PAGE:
Converting to CHAR with leading zeros

This is as much a reminder to myself as anything else because the %CHAR built in function has the unfortunate behaviour of stripping leading zeroes when converting a number to a character value. Sometimes I need to keep those leading zeroes, for example when handling elderly date fields.

Fortunately, there’s %EDITC.

This function returns a character result representing the numeric value edited according to the edit code.

The edit codes allow you to do pull all sorts of neat little tricks but, for my purposes, the most useful one is the X edit code which (obscurely) ensures a hexadecimal F sign for positive values. Handily, this means that leading blanks are converted into leading zeroes when converting from numeric to character.

Here’s an example:


        // Converting to character with leading zeros
        ctl-opt dftactgrp(*no) actgrp(*new) main(Main);

        dcl-proc Main;
            dcl-pi *n end-pi;

            dcl-s numYear packed(4) inz(2016);
            dcl-s numMonth packed(2) inz(9);
            dcl-s numDay packed(2) inz(1);
            dcl-s charDate char(8) inz;
            dcl-c edit 'X';

            // This converts the numeric fields ino string '20160901'
            charDate = %editc(numYear: edit) +
                       %editc(numMonth: edit) +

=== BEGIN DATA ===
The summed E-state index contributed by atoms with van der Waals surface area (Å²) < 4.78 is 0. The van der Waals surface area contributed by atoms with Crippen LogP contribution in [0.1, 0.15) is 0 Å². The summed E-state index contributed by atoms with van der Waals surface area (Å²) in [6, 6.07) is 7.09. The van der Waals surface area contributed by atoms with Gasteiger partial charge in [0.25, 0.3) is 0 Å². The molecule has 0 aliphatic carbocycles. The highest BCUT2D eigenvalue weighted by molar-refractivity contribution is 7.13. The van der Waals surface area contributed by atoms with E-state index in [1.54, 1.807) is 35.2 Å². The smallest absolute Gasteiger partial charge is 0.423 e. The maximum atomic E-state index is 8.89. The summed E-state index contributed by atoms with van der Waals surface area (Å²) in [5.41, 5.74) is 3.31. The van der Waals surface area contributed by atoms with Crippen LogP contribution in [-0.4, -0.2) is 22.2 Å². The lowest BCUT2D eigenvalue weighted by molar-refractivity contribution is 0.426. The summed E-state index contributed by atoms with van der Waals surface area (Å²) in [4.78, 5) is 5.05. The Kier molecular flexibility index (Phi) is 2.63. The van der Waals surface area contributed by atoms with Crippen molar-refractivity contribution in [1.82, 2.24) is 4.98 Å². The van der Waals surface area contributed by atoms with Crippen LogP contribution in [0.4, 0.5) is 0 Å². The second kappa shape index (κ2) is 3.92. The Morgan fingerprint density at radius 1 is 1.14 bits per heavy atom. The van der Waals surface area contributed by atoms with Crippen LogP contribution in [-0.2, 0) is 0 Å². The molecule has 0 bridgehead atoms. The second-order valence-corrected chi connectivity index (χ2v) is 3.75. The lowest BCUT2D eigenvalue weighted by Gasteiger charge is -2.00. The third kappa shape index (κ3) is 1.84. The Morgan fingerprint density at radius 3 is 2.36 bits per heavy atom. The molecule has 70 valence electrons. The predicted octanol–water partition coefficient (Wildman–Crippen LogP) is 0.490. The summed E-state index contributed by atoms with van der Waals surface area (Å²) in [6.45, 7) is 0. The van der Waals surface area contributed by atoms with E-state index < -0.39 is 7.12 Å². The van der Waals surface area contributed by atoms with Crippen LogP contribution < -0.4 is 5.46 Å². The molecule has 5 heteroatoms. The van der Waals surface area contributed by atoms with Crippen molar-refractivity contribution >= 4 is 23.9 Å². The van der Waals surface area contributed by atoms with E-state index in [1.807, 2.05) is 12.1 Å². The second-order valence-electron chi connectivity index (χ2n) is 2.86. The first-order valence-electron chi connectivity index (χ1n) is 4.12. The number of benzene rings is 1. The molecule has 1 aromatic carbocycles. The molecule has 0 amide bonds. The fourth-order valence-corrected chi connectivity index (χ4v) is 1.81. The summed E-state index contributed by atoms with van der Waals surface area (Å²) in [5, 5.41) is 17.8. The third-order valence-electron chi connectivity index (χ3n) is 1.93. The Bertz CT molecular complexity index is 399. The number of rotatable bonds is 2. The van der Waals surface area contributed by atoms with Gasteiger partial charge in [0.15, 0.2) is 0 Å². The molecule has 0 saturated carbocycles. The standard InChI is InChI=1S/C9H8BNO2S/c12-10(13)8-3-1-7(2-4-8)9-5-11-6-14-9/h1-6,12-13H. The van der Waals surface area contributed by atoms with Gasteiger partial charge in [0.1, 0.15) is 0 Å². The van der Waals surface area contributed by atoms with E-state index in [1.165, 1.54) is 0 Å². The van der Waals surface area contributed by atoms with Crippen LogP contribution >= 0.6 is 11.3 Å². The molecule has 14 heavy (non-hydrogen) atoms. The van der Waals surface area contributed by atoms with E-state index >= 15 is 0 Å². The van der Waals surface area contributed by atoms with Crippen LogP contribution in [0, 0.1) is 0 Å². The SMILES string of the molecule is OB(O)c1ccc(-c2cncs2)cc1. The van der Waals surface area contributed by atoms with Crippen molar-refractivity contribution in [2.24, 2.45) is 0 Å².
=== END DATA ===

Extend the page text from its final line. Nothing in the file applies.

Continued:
%editc(numDay: edit);

            // And then I can convert the string into a date and display it
            dsply %date(charDate: *ISO);



And if you need a reminder of what the other edit codes are, or what they do, you’re welcome

Using %TLOOKUP: An example

Firstly, a disclaimer. The CTDATA definition keyword indicates that an array or table should be loaded at compile time. This is a terrible idea for a whole host of reasons, not least of which is that the data is locked away in the program and that you need a programmer to change the data. It is far, far better to store any and all data outside of the program — physical files, SQL tables and data areas all exist for this purpose.

However, there are times when compile time tables cannot be avoided. These are times that I find myself looking at a really old program which is, inevitably, broken.

%TLOOKUP is weird. The function searches a table for an argument and returns either *ON or *OFF depending on whether or not a match was found. All pretty straightforward so far, if a little pointless. The oddities begin when you include the third, alt-table parameter.

Here’s an example:

        ctl-opt main(Main) dftactgrp(*no) actgrp(*new);

        // Tables
        dcl-s TABA char(3) dim(4) ctdata perrcd(1);
        dcl-s TABB char(2) dim(4) alt(TABA);

        // Program main procedure
        dcl-proc Main;
            dcl-pi *n end-pi;

            dcl-s check ind;

            check = %tlookup('129': TABA: TABB);
            dsply TABB;


      * ---------------------------------------------------------------------- *

If I run this program, the tlookup searches table TABA for argument ‘129’. The third element of TABA matches this exactly, so the value of check is set to *ON.

And the value of TABB is set to ‘NL’, which is what we’re looking for.

But TABB is not a real field and cannot, for example, be used as an SQL host variable. For this, you would need to define another standalone field and populate it with TABB.

%TLOOKUP is an odd little function, and one that is very rarely needed. This post goes a very little way towards rectifying the fact that no-one else on the web wanted to provide an example of its use.